Tuesday, February 21, 2017

Hans Gewecke and the Jews of Lithuania

Author: Jonathan Harrison
Below I present two documents written by Hans Gewecke, Gebietskommissar in Schaulen, Lithuania, on September 3 and September 10, 1941. The first describes how he refused to implement an order from Jaeger, transmitted to him verbally by Hamann, to kill all the Jews in the city. This document appears to show Gewecke in a favourable light. The second document, however, shows Gewecke's complicity in the murder of Jews across his region. On August 13, his boss Lohse had drafted directives which included the statement that "The countryside is to be cleansed of Jews." The September 10 document shows Gewecke pursuing that objective vigorously, such that all areas are "almost free of Jews" except for essential labourers in the city of Schaulen itself, in addition to implementing executions for sabotage and savage reprisal measures. Moreover, Gewecke reveals that young Lithuanians are being trained so that they can eventually replace the Jews, whom he hints can then be killed. This hardly makes Gewecke a protector of those Jews.


Figure 1: Gewecke, Vermerk, 3.9.41, 3660-PS, copy at YVA O.18/139




Figure 2: Gewecke an den Generalkommissar in Kauen, Betr.: Judenangelegenheiten in Schaulen, 10.9.41, 3662-PS, copy at YVA O.18/142


Gewecke was brought to trial in the 1960s but portrayed himself as being benign to the Jews, a pose he maintained when interviewed by Lanzmann in 1979. A careful reading of the interview reveals his true character. For example, on page 51, he says that he could have reached a deal that would have killed thousands of ghetto Jews and produced "a few thousand gluttons less (after all, I also had to take care of that)." His most uncomfortable moment in the interview is when discussing the Kinderaktion of November 5, 1943, when the ghetto's children were removed and murdered. Gewecke denies he had any forewarning.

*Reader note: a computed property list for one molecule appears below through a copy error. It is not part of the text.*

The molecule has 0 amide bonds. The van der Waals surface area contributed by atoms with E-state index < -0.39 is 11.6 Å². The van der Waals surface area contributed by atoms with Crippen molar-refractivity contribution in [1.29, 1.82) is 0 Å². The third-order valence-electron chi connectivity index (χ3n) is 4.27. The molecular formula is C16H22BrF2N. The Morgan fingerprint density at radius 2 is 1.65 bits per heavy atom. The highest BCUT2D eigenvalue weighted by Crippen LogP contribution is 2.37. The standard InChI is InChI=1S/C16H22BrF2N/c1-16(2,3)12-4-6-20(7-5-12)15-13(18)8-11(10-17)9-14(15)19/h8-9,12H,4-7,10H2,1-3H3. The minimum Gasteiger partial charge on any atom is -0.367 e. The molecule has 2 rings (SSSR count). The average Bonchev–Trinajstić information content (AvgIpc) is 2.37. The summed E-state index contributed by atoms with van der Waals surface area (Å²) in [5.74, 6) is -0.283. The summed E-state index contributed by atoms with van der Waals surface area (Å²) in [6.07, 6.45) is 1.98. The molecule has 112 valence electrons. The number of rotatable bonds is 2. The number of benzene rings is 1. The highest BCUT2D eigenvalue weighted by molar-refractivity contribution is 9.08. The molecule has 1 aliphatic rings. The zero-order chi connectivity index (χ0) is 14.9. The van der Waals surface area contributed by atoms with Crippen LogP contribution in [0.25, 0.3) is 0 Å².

Perhaps the most telling fact about Gewecke is exposed in Stahlecker's report of 15.10.41 (reproduced in the Ulm trial) which revealed that, in the Schaulen district, 41,382 Jews had been murdered as of that date. Gewecke claimed in his Lanzmann interview that all these deaths were prior to his arrival, yet he admits that he arrived on July 10, 1941, spent four weeks touring his district and received reports from his local chiefs. Gewecke was complicit because he was the official face of his district at that point in the escalation of killing. He only protested when his work Jews were due to be killed, and his letter of September 10, 1941, seems to be approve of the fact that only 4,000 Jews are left in his district, which in all areas except the ghetto is almost free of Jews. Finally, his prevention of the work Jews being killed is only meant to be temporary, until the Lithuanians have been trained to the point where they can replace them. Gewecke therefore supports total extermination as the end goal.

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